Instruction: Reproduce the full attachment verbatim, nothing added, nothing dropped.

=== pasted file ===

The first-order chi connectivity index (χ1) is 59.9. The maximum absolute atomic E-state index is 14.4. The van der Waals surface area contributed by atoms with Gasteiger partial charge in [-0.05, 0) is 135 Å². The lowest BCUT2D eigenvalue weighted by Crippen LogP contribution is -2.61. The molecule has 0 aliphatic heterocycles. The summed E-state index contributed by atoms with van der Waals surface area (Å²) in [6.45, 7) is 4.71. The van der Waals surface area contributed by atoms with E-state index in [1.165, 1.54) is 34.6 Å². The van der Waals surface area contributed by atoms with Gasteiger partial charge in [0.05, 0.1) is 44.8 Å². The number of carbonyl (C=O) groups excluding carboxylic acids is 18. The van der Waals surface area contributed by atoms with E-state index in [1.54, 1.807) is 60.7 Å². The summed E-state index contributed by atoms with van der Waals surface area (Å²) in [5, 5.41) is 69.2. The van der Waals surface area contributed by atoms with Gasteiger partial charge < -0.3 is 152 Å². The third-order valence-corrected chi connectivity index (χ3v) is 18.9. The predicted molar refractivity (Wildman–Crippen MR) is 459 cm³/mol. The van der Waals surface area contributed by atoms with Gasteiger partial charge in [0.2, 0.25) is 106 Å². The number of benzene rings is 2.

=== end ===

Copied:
The first-order chi connectivity index (χ1) is 59.9. The maximum absolute atomic E-state index is 14.4. The van der Waals surface area contributed by atoms with Gasteiger partial charge in [-0.05, 0) is 135 Å². The lowest BCUT2D eigenvalue weighted by Crippen LogP contribution is -2.61. The molecule has 0 aliphatic heterocycles. The summed E-state index contributed by atoms with van der Waals surface area (Å²) in [6.45, 7) is 4.71. The van der Waals surface area contributed by atoms with E-state index in [1.165, 1.54) is 34.6 Å². The van der Waals surface area contributed by atoms with Gasteiger partial charge in [0.05, 0.1) is 44.8 Å². The number of carbonyl (C=O) groups excluding carboxylic acids is 18. The van der Waals surface area contributed by atoms with E-state index in [1.54, 1.807) is 60.7 Å². The summed E-state index contributed by atoms with van der Waals surface area (Å²) in [5, 5.41) is 69.2. The van der Waals surface area contributed by atoms with Gasteiger partial charge < -0.3 is 152 Å². The third-order valence-corrected chi connectivity index (χ3v) is 18.9. The predicted molar refractivity (Wildman–Crippen MR) is 459 cm³/mol. The van der Waals surface area contributed by atoms with Gasteiger partial charge in [0.2, 0.25) is 106 Å². The number of benzene rings is 2.